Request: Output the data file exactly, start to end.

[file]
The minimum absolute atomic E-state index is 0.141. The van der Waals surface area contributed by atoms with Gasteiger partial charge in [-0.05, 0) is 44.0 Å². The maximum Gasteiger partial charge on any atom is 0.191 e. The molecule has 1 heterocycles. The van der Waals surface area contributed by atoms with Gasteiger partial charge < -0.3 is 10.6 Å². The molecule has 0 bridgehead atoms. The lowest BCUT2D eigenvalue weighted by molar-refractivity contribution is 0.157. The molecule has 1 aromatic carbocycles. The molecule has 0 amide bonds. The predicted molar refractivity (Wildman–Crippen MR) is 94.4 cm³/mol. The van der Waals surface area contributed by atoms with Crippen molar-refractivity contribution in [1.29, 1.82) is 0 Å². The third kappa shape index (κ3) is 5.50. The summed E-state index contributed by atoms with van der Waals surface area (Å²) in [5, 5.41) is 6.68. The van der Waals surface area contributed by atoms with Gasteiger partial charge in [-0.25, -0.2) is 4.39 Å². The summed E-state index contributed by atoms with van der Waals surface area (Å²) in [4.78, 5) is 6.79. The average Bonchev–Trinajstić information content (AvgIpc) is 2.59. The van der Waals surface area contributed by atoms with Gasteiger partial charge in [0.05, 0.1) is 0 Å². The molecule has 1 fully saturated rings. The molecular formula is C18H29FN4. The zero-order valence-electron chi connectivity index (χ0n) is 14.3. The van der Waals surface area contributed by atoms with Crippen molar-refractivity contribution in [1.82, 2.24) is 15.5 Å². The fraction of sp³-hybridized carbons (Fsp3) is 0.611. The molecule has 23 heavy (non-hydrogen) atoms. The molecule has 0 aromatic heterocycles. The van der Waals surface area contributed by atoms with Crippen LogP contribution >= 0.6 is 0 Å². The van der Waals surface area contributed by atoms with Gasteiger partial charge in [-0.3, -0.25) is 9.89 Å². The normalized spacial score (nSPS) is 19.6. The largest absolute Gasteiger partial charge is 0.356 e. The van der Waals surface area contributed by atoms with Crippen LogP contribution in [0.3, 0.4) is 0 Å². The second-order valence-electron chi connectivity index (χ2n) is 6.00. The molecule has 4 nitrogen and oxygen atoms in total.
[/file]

The minimum absolute atomic E-state index is 0.141. The van der Waals surface area contributed by atoms with Gasteiger partial charge in [-0.05, 0) is 44.0 Å². The maximum Gasteiger partial charge on any atom is 0.191 e. The molecule has 1 heterocycles. The van der Waals surface area contributed by atoms with Gasteiger partial charge < -0.3 is 10.6 Å². The molecule has 0 bridgehead atoms. The lowest BCUT2D eigenvalue weighted by molar-refractivity contribution is 0.157. The molecule has 1 aromatic carbocycles. The molecule has 0 amide bonds. The predicted molar refractivity (Wildman–Crippen MR) is 94.4 cm³/mol. The van der Waals surface area contributed by atoms with Crippen molar-refractivity contribution in [1.29, 1.82) is 0 Å². The third kappa shape index (κ3) is 5.50. The summed E-state index contributed by atoms with van der Waals surface area (Å²) in [5, 5.41) is 6.68. The van der Waals surface area contributed by atoms with Gasteiger partial charge in [-0.25, -0.2) is 4.39 Å². The summed E-state index contributed by atoms with van der Waals surface area (Å²) in [4.78, 5) is 6.79. The average Bonchev–Trinajstić information content (AvgIpc) is 2.59. The van der Waals surface area contributed by atoms with Gasteiger partial charge in [0.05, 0.1) is 0 Å². The molecule has 1 fully saturated rings. The molecular formula is C18H29FN4. The zero-order valence-electron chi connectivity index (χ0n) is 14.3. The van der Waals surface area contributed by atoms with Crippen molar-refractivity contribution in [1.82, 2.24) is 15.5 Å². The fraction of sp³-hybridized carbons (Fsp3) is 0.611. The molecule has 23 heavy (non-hydrogen) atoms. The molecule has 0 aromatic heterocycles. The van der Waals surface area contributed by atoms with Crippen LogP contribution >= 0.6 is 0 Å². The van der Waals surface area contributed by atoms with Gasteiger partial charge in [-0.3, -0.25) is 9.89 Å². The normalized spacial score (nSPS) is 19.6. The largest absolute Gasteiger partial charge is 0.356 e. The van der Waals surface area contributed by atoms with Crippen LogP contribution in [0.3, 0.4) is 0 Å². The second-order valence-electron chi connectivity index (χ2n) is 6.00. The molecule has 4 nitrogen and oxygen atoms in total.